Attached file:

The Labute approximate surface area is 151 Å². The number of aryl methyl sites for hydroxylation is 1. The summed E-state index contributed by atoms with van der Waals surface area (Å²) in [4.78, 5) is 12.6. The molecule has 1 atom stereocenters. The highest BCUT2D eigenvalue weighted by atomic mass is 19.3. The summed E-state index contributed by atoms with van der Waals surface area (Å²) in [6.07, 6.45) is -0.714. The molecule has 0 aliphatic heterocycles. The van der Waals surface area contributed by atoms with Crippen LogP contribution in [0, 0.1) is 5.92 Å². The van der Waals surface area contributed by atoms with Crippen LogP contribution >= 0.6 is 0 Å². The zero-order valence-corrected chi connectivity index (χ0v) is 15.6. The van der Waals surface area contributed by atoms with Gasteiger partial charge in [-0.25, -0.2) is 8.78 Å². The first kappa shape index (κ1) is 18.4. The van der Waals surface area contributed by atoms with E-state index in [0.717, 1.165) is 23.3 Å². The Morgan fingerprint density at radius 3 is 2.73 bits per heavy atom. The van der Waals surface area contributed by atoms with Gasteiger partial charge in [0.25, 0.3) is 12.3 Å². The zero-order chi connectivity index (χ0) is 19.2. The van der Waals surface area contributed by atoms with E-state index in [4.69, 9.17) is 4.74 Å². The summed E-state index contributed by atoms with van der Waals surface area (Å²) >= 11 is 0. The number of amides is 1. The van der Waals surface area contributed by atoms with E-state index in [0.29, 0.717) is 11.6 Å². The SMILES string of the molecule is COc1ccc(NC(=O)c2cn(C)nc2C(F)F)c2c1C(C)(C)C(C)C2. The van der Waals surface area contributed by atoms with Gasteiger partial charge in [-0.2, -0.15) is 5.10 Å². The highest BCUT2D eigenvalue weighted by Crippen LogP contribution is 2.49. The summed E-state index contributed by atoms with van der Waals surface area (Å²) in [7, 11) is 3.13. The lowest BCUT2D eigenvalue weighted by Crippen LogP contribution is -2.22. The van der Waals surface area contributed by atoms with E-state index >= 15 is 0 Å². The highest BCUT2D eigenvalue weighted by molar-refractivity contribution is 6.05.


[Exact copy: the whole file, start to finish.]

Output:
The Labute approximate surface area is 151 Å². The number of aryl methyl sites for hydroxylation is 1. The summed E-state index contributed by atoms with van der Waals surface area (Å²) in [4.78, 5) is 12.6. The molecule has 1 atom stereocenters. The highest BCUT2D eigenvalue weighted by atomic mass is 19.3. The summed E-state index contributed by atoms with van der Waals surface area (Å²) in [6.07, 6.45) is -0.714. The molecule has 0 aliphatic heterocycles. The van der Waals surface area contributed by atoms with Crippen LogP contribution in [0, 0.1) is 5.92 Å². The van der Waals surface area contributed by atoms with Crippen LogP contribution >= 0.6 is 0 Å². The zero-order valence-corrected chi connectivity index (χ0v) is 15.6. The van der Waals surface area contributed by atoms with Gasteiger partial charge in [-0.25, -0.2) is 8.78 Å². The first kappa shape index (κ1) is 18.4. The van der Waals surface area contributed by atoms with E-state index in [0.717, 1.165) is 23.3 Å². The Morgan fingerprint density at radius 3 is 2.73 bits per heavy atom. The van der Waals surface area contributed by atoms with Gasteiger partial charge in [0.25, 0.3) is 12.3 Å². The zero-order chi connectivity index (χ0) is 19.2. The van der Waals surface area contributed by atoms with E-state index in [4.69, 9.17) is 4.74 Å². The summed E-state index contributed by atoms with van der Waals surface area (Å²) >= 11 is 0. The number of amides is 1. The van der Waals surface area contributed by atoms with E-state index in [0.29, 0.717) is 11.6 Å². The SMILES string of the molecule is COc1ccc(NC(=O)c2cn(C)nc2C(F)F)c2c1C(C)(C)C(C)C2. The van der Waals surface area contributed by atoms with Gasteiger partial charge in [-0.2, -0.15) is 5.10 Å². The highest BCUT2D eigenvalue weighted by Crippen LogP contribution is 2.49. The summed E-state index contributed by atoms with van der Waals surface area (Å²) in [7, 11) is 3.13. The lowest BCUT2D eigenvalue weighted by Crippen LogP contribution is -2.22. The van der Waals surface area contributed by atoms with E-state index >= 15 is 0 Å². The highest BCUT2D eigenvalue weighted by molar-refractivity contribution is 6.05.